The Oglala Sioux Tribe has yanked the welcome mat right out from under South Dakota Gov. Kristi Noem’s feet, basically telling her to stay off their lawn.
In a letter to the Republican governor Thursday, Julian Bear Runner, president of the indigenous nation, told Noem she was no longer welcome on one of the largest reservations in the U.S. due to her support for the Keystone XL pipeline and legislation that would target demonstrations against it.
“I am hereby notifying you that you are not welcome to visit our homelands,” Bear Runner said in a letter to Noem following a 17-0 Tribal Council vote Wednesday OK’ing the action, the Associated Press reports.
If Noem ignores his order, Bear Runner continued, “we will have no choice but to banish you” from the Pine Ridge reservation. The reservation spans 2.22 million acres — larger than Rhode Island and Delaware combined — in southwestern South Dakota, according to the Sioux Falls Argus Leader.
The tribe’s decision was welcomed by many and garnered much attention on the Web, even by director Ava DuVernay.
The Oglala Sioux and other activists say the Keystone pipeline, if constructed through tribal lands, would endanger the tribe’s land and water resources. They say they would protest the Keystone pipeline in much the same way that protests were conducted against the Dakota Access pipeline in North Dakota in 2016 and 2017.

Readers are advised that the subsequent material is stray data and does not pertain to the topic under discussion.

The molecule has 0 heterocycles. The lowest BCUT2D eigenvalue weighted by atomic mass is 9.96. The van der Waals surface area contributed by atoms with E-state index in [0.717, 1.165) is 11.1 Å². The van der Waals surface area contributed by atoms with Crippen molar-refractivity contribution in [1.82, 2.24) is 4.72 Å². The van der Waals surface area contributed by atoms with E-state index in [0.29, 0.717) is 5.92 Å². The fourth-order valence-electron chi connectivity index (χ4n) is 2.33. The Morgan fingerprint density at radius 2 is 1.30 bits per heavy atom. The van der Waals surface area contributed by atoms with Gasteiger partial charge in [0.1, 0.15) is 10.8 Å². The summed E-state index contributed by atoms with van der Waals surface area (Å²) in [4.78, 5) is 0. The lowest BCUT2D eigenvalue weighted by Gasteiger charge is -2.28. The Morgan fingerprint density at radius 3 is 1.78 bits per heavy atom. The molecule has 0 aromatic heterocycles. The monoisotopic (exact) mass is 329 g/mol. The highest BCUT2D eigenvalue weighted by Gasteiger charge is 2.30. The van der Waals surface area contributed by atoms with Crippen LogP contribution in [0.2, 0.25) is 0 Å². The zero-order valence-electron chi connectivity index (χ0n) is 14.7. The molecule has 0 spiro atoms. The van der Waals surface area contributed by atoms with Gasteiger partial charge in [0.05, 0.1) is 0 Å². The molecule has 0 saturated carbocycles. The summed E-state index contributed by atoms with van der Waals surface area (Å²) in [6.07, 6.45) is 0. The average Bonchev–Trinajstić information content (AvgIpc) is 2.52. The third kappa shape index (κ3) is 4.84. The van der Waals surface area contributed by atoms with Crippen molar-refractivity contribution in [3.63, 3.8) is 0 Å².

Those demonstrations, in which Native Americans played a key role, resulted in 761 arrests over six months and cost North Dakota $38 million, the AP reports.
This year, Noem supported new laws that made “riot boosting” a crime in South Dakota and would punish people or companies found guilty of doing so, the Argus Leader explains.
The Oglala Sioux feel the laws were passed with the Sioux and other anti-pipeline activists in mind. They say they were “particularly offended,” as the news site reports, that Noem consulted with the pipeline company, TransCanada, about the legislation, but not with the Sioux.
In response, the governor in a statement to the media noted that she was welcomed by the Sioux when they needed aid for recent storm relief and is disappointed by being made unwelcome now.
“The governor will continue working to engage with tribal members, stay in contact with tribal leadership, and maintain her efforts to build relationships with the tribes,” spokeswoman Kristin Wileman said, according to the AP.